Quality Grades for Nursing Homes Have Little Impact, Boston Globe Analysis Finds
In the period since the Bush administration introduced a quality initiative for nursing homes in 2002, fewer nursing home residents have experienced untreated pain or have been placed in restraints, but the initiative has had "no significant impact" in other areas, such as the occurrence of pressure sores or residents' ability to walk, feed themselves or use the bathroom without assistance, according to a Boston Globe analysis. The scores for the nation's 16,500 nursing homes, which are updated every three months, show what percentage of a facility's residents have any of 15 preventable problems. The initiative will cost $120 million in its first three years, and the government also is paying consultants to teach some homes how to reduce pain and pressure sores.
The Globe analysis focused on eight categories for which data were available from 2002 and 2004. According to the Globe's analysis, the reporting of quality scores -- "designed to marshal public pressure to spur change" -- has not generally resulted in marked quality improvements. Many facilities "improved in one aspect of care, only to decline in another," the Globe reports. Some analysts question whether the quality scores accurately reflect changes being made at nursing homes, saying that the scores show how sick residents are, rather than the quality of care they receive. The government says it adjusts ratings to reflect patient mix. Additionally, the Globe analysis found no correlation between the quality scores and the results of federal inspections of the homes. Dr. David Gifford, who directs the consultants working with the nursing homes, said that while quality measures are verified by nursing home visits, they are constantly being revised. The Globe also reports that "public pressure is supposed to be a major impetus for improvement on the scores, [but] it is not clear that the public is using the information widely to choose nursing homes."
Alice Hedt, executive director for the National Citizens' Coalition for Nursing Home Reform, said advocates are concerned that the worst nursing homes are not included because the program is voluntary, adding that widespread improvement only is possible through better training and staff.
CMS Administrator Mark McClellan said, "We've made a tremendous amount of progress, and we've got a lot of work left to do. There are still a number of institutions that have chronic problems." However, another federal official -- who CMS made available to the Globe for an interview on the condition that his name not be used -- said that the government is disappointed that the quality initiative has not resulted in greater, more widespread national gains (Dembner/Dedman, Boston Globe, 12/13).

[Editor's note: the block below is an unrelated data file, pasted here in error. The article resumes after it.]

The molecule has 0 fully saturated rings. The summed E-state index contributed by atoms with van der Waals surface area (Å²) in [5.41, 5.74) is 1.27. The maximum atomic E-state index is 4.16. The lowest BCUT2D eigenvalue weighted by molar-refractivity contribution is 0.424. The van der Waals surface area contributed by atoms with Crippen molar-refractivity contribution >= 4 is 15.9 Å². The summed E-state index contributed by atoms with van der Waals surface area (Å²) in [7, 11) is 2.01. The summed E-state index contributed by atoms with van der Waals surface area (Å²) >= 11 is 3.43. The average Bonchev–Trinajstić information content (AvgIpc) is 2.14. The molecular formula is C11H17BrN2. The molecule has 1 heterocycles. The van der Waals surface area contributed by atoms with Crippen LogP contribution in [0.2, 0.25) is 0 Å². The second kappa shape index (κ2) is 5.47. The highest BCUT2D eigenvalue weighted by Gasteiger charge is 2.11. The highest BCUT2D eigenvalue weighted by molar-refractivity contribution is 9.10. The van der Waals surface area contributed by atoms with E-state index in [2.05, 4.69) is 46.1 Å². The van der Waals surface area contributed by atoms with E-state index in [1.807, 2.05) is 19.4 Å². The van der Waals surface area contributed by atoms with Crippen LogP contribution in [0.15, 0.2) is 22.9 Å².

The Globe on Monday also examined "poor-quality homes" that continue "to operate by temporarily fixing the worst problems, only to have them recur a few months later." A federal pilot program was launched in 1999 to send investigators to "troubled homes," but since then some "homes have gotten worse," the Globe reports.
While state and federal officials maintain the worst homes have been closed, "inspectors nationwide last year identified 1,464 cases in which nursing homes put the lives of residents in jeopardy and 8,000 more in which they harmed residents," according to the Globe. Of these facilities, two were closed. Additionally, the Globe notes that "despite an increasing number of investigations nationally, citations against nursing homes for harming residents have dropped 42% since 2000, and sanctions of homes have dropped 22%," according to federal reports. Government officials said they are investigating "why enforcement seems to be lagging" and might make changes in enforcement rules by October, the Globe reports. Options for reform include quicker inspections or financial incentives to raise quality (Dembner, Boston Globe, 12/13).